artifact close up

A replica pot and paddle tool (replica pot by Wade Haakenson, paddle from the SHSND AHP educational collection)

Much of the decorated pottery from On-A-Slant Village is decorated with cord impressions that come in a variety of patterns and designs.

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Cord impressed rim sherds from On-A-Slant Village (83.442.4.707, 1321, 807)

The potter used cords similar to these to decorate the pottery.

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Replica cords – the one on the left is made from sinew, the one on the right is made from plant fiber (SHSND AHP educational collection)

There are also many sherds with incised or trailed designs.

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Incised sherds from On-A-Slant Village (83.442.2.123, 132, 133, 134; photos by David Nix)

A stick could be used as a tool, or it could be carved to create different kinds of lines in the clay.

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Stick tools (SHSND AHP educational collection)

Similar tools could be used to make impressions in the clay as well. My favorite kind of decorations are impressions made by cord-wrapped stick tools. These interesting tools make designs that look like this.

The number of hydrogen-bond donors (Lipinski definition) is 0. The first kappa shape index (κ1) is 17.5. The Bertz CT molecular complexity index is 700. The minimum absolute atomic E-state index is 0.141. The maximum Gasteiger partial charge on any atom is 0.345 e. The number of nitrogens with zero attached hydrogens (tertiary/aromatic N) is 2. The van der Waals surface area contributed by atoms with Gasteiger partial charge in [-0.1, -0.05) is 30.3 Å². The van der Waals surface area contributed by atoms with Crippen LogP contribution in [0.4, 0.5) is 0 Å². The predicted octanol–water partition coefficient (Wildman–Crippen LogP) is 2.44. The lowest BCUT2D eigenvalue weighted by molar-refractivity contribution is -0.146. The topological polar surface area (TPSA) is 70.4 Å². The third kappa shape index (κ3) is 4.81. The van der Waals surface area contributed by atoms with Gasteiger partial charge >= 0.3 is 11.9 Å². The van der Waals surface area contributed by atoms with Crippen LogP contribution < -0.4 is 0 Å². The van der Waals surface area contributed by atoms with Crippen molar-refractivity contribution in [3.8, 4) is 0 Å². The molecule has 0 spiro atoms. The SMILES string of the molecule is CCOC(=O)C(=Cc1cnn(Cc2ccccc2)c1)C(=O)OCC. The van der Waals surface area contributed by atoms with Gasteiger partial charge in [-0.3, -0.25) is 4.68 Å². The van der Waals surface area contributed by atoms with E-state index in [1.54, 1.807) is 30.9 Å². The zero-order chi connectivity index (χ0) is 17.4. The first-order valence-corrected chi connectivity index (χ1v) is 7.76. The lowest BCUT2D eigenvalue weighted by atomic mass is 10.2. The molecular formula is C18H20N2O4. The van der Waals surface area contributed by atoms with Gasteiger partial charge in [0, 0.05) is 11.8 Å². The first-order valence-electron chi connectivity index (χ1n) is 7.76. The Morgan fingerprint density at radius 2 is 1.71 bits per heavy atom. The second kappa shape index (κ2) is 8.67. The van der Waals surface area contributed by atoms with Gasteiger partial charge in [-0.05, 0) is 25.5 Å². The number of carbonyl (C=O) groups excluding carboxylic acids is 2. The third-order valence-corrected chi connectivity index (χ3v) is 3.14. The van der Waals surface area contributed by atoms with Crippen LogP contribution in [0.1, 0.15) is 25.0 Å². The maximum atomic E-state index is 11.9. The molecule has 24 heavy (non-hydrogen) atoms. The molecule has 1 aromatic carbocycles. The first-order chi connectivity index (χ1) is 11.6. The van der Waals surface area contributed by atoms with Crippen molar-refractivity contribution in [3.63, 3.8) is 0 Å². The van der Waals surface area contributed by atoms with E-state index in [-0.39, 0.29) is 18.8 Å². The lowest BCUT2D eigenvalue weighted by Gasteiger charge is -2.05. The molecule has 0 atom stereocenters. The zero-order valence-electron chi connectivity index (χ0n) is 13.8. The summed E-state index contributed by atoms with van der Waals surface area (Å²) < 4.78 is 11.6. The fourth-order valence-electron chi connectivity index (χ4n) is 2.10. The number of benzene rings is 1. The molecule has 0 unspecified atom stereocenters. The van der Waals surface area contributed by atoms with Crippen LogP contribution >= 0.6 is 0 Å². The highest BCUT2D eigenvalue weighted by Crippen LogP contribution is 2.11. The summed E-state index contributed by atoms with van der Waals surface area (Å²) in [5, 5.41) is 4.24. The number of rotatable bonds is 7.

artifact details

Cord wrapped stick impressed sherds from On-A-Slant Village (83.442.4.1530, 747, 913; photos by David Nix)

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Replica cord-wrapped-stick tools (SHSND AHP educational collection)

I also enjoy the really fancy designs like this one.

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There are many kinds of decoration on this rim sherd from On-A-Slant Village (83.442.4.799; photo by David Nix)

This pot has almost everything—cord impressions along the rim and under the rim along the neck, tool impressions (the round dots), incised lines, and ridges from shaping the pot using simple-stamping (visible along the broken edge of the pot).